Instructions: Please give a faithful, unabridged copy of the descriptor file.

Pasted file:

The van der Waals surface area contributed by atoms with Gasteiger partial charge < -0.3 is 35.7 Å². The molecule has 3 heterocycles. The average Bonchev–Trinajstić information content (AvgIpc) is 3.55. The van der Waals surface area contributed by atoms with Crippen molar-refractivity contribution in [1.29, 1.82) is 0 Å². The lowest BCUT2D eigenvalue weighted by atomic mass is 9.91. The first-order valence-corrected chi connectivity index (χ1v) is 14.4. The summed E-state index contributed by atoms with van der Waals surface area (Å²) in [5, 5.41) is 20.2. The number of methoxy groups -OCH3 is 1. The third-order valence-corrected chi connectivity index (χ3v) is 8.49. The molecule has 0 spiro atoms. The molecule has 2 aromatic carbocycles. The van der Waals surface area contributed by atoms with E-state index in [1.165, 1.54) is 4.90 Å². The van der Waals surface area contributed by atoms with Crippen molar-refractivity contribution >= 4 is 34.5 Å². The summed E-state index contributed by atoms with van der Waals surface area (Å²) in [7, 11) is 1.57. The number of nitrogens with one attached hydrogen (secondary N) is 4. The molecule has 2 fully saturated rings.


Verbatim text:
The van der Waals surface area contributed by atoms with Gasteiger partial charge < -0.3 is 35.7 Å². The molecule has 3 heterocycles. The average Bonchev–Trinajstić information content (AvgIpc) is 3.55. The van der Waals surface area contributed by atoms with Crippen molar-refractivity contribution in [1.29, 1.82) is 0 Å². The lowest BCUT2D eigenvalue weighted by atomic mass is 9.91. The first-order valence-corrected chi connectivity index (χ1v) is 14.4. The summed E-state index contributed by atoms with van der Waals surface area (Å²) in [5, 5.41) is 20.2. The number of methoxy groups -OCH3 is 1. The third-order valence-corrected chi connectivity index (χ3v) is 8.49. The molecule has 0 spiro atoms. The molecule has 2 aromatic carbocycles. The van der Waals surface area contributed by atoms with E-state index in [1.165, 1.54) is 4.90 Å². The van der Waals surface area contributed by atoms with Crippen molar-refractivity contribution >= 4 is 34.5 Å². The summed E-state index contributed by atoms with van der Waals surface area (Å²) in [7, 11) is 1.57. The number of nitrogens with one attached hydrogen (secondary N) is 4. The molecule has 2 fully saturated rings.